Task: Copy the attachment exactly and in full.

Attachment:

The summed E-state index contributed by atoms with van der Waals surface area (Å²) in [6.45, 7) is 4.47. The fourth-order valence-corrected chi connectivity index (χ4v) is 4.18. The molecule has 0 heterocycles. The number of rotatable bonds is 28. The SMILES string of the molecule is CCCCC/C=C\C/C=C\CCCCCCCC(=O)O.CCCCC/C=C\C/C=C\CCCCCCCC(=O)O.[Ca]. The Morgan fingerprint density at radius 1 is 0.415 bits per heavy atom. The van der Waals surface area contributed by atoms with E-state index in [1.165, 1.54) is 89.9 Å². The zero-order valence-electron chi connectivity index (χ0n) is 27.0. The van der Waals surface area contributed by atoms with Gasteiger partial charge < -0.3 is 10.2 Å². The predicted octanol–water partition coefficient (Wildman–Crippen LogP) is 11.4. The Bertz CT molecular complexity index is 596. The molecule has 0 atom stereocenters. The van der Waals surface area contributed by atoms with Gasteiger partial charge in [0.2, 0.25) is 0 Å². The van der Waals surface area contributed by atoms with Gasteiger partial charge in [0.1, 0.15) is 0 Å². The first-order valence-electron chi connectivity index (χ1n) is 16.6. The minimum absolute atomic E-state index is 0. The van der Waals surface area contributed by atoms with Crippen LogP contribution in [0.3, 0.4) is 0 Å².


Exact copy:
The summed E-state index contributed by atoms with van der Waals surface area (Å²) in [6.45, 7) is 4.47. The fourth-order valence-corrected chi connectivity index (χ4v) is 4.18. The molecule has 0 heterocycles. The number of rotatable bonds is 28. The SMILES string of the molecule is CCCCC/C=C\C/C=C\CCCCCCCC(=O)O.CCCCC/C=C\C/C=C\CCCCCCCC(=O)O.[Ca]. The Morgan fingerprint density at radius 1 is 0.415 bits per heavy atom. The van der Waals surface area contributed by atoms with E-state index in [1.165, 1.54) is 89.9 Å². The zero-order valence-electron chi connectivity index (χ0n) is 27.0. The van der Waals surface area contributed by atoms with Gasteiger partial charge < -0.3 is 10.2 Å². The predicted octanol–water partition coefficient (Wildman–Crippen LogP) is 11.4. The Bertz CT molecular complexity index is 596. The molecule has 0 atom stereocenters. The van der Waals surface area contributed by atoms with Gasteiger partial charge in [0.2, 0.25) is 0 Å². The van der Waals surface area contributed by atoms with Gasteiger partial charge in [0.1, 0.15) is 0 Å². The first-order valence-electron chi connectivity index (χ1n) is 16.6. The minimum absolute atomic E-state index is 0. The van der Waals surface area contributed by atoms with Crippen LogP contribution in [0.3, 0.4) is 0 Å².